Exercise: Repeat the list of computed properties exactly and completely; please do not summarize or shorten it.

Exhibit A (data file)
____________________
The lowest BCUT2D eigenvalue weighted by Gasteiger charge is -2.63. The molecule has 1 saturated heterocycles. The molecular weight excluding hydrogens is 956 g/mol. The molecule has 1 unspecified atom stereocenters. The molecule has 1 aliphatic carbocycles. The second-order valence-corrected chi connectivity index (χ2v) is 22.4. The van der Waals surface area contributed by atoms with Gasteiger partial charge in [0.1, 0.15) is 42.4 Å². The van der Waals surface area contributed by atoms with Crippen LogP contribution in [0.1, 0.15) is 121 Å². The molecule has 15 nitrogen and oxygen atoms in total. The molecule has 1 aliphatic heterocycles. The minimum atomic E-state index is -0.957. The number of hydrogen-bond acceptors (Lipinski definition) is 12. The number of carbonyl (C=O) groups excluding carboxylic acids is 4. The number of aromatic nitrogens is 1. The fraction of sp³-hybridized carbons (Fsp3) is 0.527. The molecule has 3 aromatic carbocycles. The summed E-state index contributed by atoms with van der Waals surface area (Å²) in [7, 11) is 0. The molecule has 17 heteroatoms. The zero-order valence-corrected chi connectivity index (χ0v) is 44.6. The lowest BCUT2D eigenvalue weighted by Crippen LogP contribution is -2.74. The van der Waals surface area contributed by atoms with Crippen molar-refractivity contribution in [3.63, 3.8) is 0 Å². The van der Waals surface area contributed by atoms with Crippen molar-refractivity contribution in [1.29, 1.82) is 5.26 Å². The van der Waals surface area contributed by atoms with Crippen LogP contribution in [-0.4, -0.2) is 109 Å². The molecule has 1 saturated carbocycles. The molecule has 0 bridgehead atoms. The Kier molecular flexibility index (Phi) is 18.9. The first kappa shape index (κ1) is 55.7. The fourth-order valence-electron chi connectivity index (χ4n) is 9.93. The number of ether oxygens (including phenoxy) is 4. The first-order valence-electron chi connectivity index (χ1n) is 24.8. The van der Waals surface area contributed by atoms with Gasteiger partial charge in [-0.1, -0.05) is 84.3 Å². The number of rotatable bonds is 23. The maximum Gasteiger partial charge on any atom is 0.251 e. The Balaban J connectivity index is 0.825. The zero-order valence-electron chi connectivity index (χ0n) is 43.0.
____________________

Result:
The lowest BCUT2D eigenvalue weighted by Gasteiger charge is -2.63. The molecule has 1 saturated heterocycles. The molecular weight excluding hydrogens is 956 g/mol. The molecule has 1 unspecified atom stereocenters. The molecule has 1 aliphatic carbocycles. The second-order valence-corrected chi connectivity index (χ2v) is 22.4. The van der Waals surface area contributed by atoms with Gasteiger partial charge in [0.1, 0.15) is 42.4 Å². The van der Waals surface area contributed by atoms with Crippen LogP contribution in [0.1, 0.15) is 121 Å². The molecule has 15 nitrogen and oxygen atoms in total. The molecule has 1 aliphatic heterocycles. The minimum atomic E-state index is -0.957. The number of hydrogen-bond acceptors (Lipinski definition) is 12. The number of carbonyl (C=O) groups excluding carboxylic acids is 4. The number of aromatic nitrogens is 1. The fraction of sp³-hybridized carbons (Fsp3) is 0.527. The molecule has 3 aromatic carbocycles. The summed E-state index contributed by atoms with van der Waals surface area (Å²) in [7, 11) is 0. The molecule has 17 heteroatoms. The zero-order valence-corrected chi connectivity index (χ0v) is 44.6. The lowest BCUT2D eigenvalue weighted by Crippen LogP contribution is -2.74. The van der Waals surface area contributed by atoms with Crippen molar-refractivity contribution in [3.63, 3.8) is 0 Å². The van der Waals surface area contributed by atoms with Crippen molar-refractivity contribution in [1.29, 1.82) is 5.26 Å². The van der Waals surface area contributed by atoms with Crippen LogP contribution in [-0.4, -0.2) is 109 Å². The molecule has 1 saturated carbocycles. The molecule has 0 bridgehead atoms. The Kier molecular flexibility index (Phi) is 18.9. The first kappa shape index (κ1) is 55.7. The fourth-order valence-electron chi connectivity index (χ4n) is 9.93. The number of ether oxygens (including phenoxy) is 4. The first-order valence-electron chi connectivity index (χ1n) is 24.8. The van der Waals surface area contributed by atoms with Gasteiger partial charge in [-0.1, -0.05) is 84.3 Å². The number of rotatable bonds is 23. The maximum Gasteiger partial charge on any atom is 0.251 e. The Balaban J connectivity index is 0.825. The zero-order valence-electron chi connectivity index (χ0n) is 43.0.